Low-Impact Exercises for Obese People
Obesity is a medical condition in which an individual's body weight exceeds healthy limits and is defined as a body mass index (BMI) of 30 or greater. Physical activity plays an important role in treating obesity; however, special considerations must be understood. The American College of Sports Medicine (ACSM) warns that obese people are at an increased risk for orthopedic injury. For this reason, obese people should follow a workout program that consists of non-weight-bearing or low-impact exercises.
Walking at a slow pace can ease you into more intense fitness activities. Slow walking helps burn calories and may lower the risk of arthritis and injuries to the joints compared with brisk walking by obese adults, according to research published in 2007 in "Medicine and Science in Sports and Exercise." Walking also provides several health benefits, including improved cholesterol and blood pressure levels, improved mood and better weight management. You can walk inside on a treadmill or outside around your neighborhood or at your favorite park.
Swimming is a challenging activity that anyone can perform. For people who are overweight, swimming is perhaps the best way to exercise because it alleviates stress on the leg joints, according to an excerpt from Gail Kislevitz' book "It's Never Too Late" published on U.S. Masters Swimming. Swimming works virtually every muscle in the body and provides a substantial cardiovascular workout.
Water aerobics is another way to work out in water. The water helps to cushion stiff joints and brittle bones of obese and elderly people that may otherwise be injured during impact activities on land. Moving in the water also adds resistance, which strengthens and tones muscles.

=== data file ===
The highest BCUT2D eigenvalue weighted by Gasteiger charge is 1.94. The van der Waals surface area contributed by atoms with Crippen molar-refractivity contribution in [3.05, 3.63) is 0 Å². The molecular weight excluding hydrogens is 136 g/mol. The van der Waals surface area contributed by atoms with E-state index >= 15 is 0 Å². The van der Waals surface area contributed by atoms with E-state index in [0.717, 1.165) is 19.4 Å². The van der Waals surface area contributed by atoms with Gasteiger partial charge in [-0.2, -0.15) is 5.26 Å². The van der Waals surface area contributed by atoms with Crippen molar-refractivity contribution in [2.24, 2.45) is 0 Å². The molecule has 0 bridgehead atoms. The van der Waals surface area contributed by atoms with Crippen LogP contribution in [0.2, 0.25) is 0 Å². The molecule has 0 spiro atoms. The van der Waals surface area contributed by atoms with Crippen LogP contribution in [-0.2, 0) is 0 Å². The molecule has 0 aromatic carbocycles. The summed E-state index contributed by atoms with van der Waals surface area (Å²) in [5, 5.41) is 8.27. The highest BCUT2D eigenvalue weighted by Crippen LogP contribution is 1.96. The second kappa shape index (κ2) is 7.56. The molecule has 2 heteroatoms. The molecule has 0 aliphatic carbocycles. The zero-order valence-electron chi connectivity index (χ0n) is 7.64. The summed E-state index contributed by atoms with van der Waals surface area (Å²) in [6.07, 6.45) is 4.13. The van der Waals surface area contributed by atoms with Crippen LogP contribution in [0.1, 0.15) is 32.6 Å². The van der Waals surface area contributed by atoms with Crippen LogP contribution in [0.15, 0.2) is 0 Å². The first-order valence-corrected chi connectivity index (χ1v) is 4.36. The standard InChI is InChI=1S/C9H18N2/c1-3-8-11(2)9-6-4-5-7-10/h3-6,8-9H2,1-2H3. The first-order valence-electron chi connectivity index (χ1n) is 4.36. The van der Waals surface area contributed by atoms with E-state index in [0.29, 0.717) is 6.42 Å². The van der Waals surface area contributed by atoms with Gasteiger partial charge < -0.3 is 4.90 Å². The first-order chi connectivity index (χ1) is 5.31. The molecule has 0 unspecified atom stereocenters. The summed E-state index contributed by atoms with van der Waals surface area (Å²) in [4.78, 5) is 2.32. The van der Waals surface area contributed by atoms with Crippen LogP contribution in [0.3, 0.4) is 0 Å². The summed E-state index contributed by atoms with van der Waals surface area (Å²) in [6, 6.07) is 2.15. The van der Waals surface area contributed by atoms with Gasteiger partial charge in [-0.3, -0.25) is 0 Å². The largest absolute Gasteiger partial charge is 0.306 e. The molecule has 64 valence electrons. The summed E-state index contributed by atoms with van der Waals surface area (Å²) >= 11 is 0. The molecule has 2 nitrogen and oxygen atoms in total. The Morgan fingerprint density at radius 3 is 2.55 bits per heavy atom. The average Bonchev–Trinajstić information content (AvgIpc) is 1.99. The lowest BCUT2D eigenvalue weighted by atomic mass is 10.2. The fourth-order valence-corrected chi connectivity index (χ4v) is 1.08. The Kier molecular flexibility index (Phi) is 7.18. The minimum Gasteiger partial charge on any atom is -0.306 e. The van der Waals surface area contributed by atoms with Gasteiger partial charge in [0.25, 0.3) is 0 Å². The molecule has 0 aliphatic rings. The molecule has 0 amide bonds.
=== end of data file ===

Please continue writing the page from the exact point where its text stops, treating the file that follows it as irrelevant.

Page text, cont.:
An elliptical machine offers similar cardiovascular benefits as jogging but is much easier on the joints, which is ideal if you are obese and already experience joint problems. When exercising on an elliptical trainer, your feet never leave the pedals, so the impact your body endures is minimal. The elliptical also allows you to train your upper body simultaneously with your lower body, which allows you to burn more calories in a shorter amount of time. Keep in mind that only high-end, commercial-grade elliptical machines have the capacity to safely accommodate individuals weighing more than 250 lbs.
By offering bodily support during exercise, stationary bikes are a low-impact and safe mode of exercise for obese people. Rather than having to bolster your body weight and concentrate on exercising, you can take a seat on a sturdy bike and focus on pedaling. Indoor cycling gives you a cardiovascular workout without stressing weight-bearing joints. Most bikes also offer a resistance setting, which allows you to constantly challenge yourself and build strength in your legs. A quality bike can safely support a 300-lb. person, and most bikes are comfortable for any body size.
Low-impact aerobics are those movements involving large muscle groups used in continuous rhythmic activity in which at least one foot contacts the floor at all times. This form of exercise works well for overweight people, seniors and pregnant women by offering stability and joint and bone protection throughout the workout. Aerobic sessions involve controlled upper and lower-body movements that work to elevate your heart rate as well as increase your overall strength. Low-impact aerobics offer all of the health benefits of a regular aerobics class so you won't be missing out on anything except pain.
- ACSM's Guidelines for Exercise Testing and Prescription, Seventh Edition; Lawrence Armstrong, PhD, FACSM, Gary J. Balady, MD, Michael J. Berry, PhD, FACSM, Shala E. Davis, PhD, FACSM, Brenda M. Davy, PhD, RD, LC, Kevin P. Davy, PhD, FACSM, et al; 2006
- Medicine and Science in Sports and Exercise: Effects of Obesity on the Biomechanics of Walking at Different Speeds
- U.S. Masters Swimming: Fitness: Starting a Swimming Routine
- Arthritis Today: Benefits of Stationary Cycling
- Diabetic Lifestyle.com: Low Impact Aerobics
- Swimming image by Stana from Fotolia.com